Wolf expands stay-at-home order to include 22 Pennsylvania counties

Gov. Tom Wolf has extended his order for residents to stay at home in most circumstances to almost one-third of Pennsylvania’s counties amid an increase in coronavirus cases and a dozen more deaths that brought the total to 34 for the outbreak.

The governor on Saturday extended the order to Beaver, Centre and Washington Counties, making a total of 22 of Pennsylvania’s 67 counties included. The order already covered three-fourths of the state’s 12.8 million residents.

“We’re seeing this virus begin to rear its ugly head in every corner of our commonwealth,” Wolf said Saturday.

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The order restricts movement to certain health or safety-related travel, or travel to a job at an employer designated by Wolf’s administration as “life-sustaining.” The measures are designed to slow the spread of the virus and give the state’s hospitals time to increase staffing, equipment and bed space.

The stay-at-home order starts at 8 p.m. Saturday for the three newest counties, and will last until at least April 6.

The following counties are currently under the stay-at-home order:

- Allegheny County

- Beaver County

- Berks County

- Bucks County

- Butler County

- Centre County

- Chester County

- Delaware County 

- Erie County

- Lackawanna County

- Lancaster County

- Lehigh County

- Luzerne County

- Monroe County

- Montgomery County 

- Northampton County

- Philadelphia County

- Pike County

- Washington County

- Wayne County

- Westmoreland County 

- York County


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Pennsylvania Gov. Tom Wolf (Office of Gov. Tom Wolf)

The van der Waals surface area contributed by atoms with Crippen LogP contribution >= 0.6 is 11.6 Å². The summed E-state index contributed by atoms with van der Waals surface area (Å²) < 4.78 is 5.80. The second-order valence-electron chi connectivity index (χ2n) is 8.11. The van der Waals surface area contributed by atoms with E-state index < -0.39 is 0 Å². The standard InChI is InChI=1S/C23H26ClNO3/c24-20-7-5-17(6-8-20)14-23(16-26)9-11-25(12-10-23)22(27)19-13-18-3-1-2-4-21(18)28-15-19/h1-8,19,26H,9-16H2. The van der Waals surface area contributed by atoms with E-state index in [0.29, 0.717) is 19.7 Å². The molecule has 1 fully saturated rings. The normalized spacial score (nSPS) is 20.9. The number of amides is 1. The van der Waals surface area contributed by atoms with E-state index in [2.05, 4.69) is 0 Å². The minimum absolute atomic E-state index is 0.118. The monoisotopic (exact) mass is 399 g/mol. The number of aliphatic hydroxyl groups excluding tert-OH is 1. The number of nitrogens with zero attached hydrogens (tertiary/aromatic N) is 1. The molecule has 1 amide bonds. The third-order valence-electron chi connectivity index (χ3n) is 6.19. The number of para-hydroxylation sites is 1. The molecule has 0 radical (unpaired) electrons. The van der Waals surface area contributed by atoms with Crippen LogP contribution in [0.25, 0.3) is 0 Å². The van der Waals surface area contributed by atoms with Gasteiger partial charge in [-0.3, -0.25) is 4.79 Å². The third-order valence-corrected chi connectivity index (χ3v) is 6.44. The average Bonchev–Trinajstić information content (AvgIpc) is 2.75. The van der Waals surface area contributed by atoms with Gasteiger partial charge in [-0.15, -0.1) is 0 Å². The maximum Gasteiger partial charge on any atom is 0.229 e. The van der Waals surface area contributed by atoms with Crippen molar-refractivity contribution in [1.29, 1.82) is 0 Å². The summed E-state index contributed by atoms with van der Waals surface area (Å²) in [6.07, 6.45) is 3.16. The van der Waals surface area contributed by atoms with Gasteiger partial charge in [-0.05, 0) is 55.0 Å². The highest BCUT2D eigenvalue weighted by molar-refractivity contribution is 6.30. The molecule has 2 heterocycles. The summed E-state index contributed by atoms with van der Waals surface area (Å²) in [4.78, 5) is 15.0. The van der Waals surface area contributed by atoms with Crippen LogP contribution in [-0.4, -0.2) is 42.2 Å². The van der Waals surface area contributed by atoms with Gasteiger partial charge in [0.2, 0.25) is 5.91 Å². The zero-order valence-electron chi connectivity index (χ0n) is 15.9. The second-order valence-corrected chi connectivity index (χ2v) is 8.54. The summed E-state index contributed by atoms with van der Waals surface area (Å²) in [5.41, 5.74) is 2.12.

There is no curfew, and no reports of police arrests for someone breaking the order. City officials under the order have generally said that enforcement is focused on letting people know about it, breaking up crowds or closing public areas to prevent people from gathering.

State heath officials announced more than 500 new cases, bringing the statewide total to more than 2,700 in 56 counties, and a dozen new deaths bringing the statewide total to 34 deaths.

The new counties became candidates for the order as increases in confirmed coronavirus cases there grew to a “significant level and we have evidence of community spread,” Levine said.

Even before Friday, Wolf had closed schools statewide, urged people statewide to stay home and ordered thousands of “non-life-sustaining” businesses to close, an order that has drawn lawsuits in federal and state courts.

Levine said those orders won’t be relaxed until there is a consistent decline in the number of new cases that shows the measures are slowing the spread of the virus.

“We’re not there yet,” Levine said.

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The Associated Press contributed to this report.